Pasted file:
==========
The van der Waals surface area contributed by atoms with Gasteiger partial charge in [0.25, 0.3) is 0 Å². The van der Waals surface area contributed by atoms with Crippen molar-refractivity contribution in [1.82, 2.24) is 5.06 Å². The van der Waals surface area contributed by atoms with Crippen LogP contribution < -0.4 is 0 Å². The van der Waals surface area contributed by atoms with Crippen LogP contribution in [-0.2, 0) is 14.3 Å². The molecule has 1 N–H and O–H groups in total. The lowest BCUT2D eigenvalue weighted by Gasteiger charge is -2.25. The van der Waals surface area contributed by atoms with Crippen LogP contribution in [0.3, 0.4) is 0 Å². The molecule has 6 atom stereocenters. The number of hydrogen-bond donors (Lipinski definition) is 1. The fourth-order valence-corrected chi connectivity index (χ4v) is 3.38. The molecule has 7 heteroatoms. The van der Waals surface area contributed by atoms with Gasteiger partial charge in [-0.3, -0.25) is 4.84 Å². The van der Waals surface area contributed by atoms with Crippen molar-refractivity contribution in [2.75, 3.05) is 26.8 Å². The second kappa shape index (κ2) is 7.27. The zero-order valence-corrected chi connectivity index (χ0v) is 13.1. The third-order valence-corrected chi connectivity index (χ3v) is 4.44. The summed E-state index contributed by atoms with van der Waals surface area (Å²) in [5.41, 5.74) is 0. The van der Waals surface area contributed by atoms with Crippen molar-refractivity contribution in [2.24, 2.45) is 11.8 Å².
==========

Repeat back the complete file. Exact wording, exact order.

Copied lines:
The van der Waals surface area contributed by atoms with Gasteiger partial charge in [0.25, 0.3) is 0 Å². The van der Waals surface area contributed by atoms with Crippen molar-refractivity contribution in [1.82, 2.24) is 5.06 Å². The van der Waals surface area contributed by atoms with Crippen LogP contribution < -0.4 is 0 Å². The van der Waals surface area contributed by atoms with Crippen LogP contribution in [-0.2, 0) is 14.3 Å². The molecule has 1 N–H and O–H groups in total. The lowest BCUT2D eigenvalue weighted by Gasteiger charge is -2.25. The van der Waals surface area contributed by atoms with Crippen LogP contribution in [0.3, 0.4) is 0 Å². The molecule has 6 atom stereocenters. The number of hydrogen-bond donors (Lipinski definition) is 1. The fourth-order valence-corrected chi connectivity index (χ4v) is 3.38. The molecule has 7 heteroatoms. The van der Waals surface area contributed by atoms with Gasteiger partial charge in [-0.3, -0.25) is 4.84 Å². The van der Waals surface area contributed by atoms with Crippen molar-refractivity contribution in [2.75, 3.05) is 26.8 Å². The second kappa shape index (κ2) is 7.27. The zero-order valence-corrected chi connectivity index (χ0v) is 13.1. The third-order valence-corrected chi connectivity index (χ3v) is 4.44. The summed E-state index contributed by atoms with van der Waals surface area (Å²) in [5.41, 5.74) is 0. The van der Waals surface area contributed by atoms with Crippen molar-refractivity contribution in [2.24, 2.45) is 11.8 Å².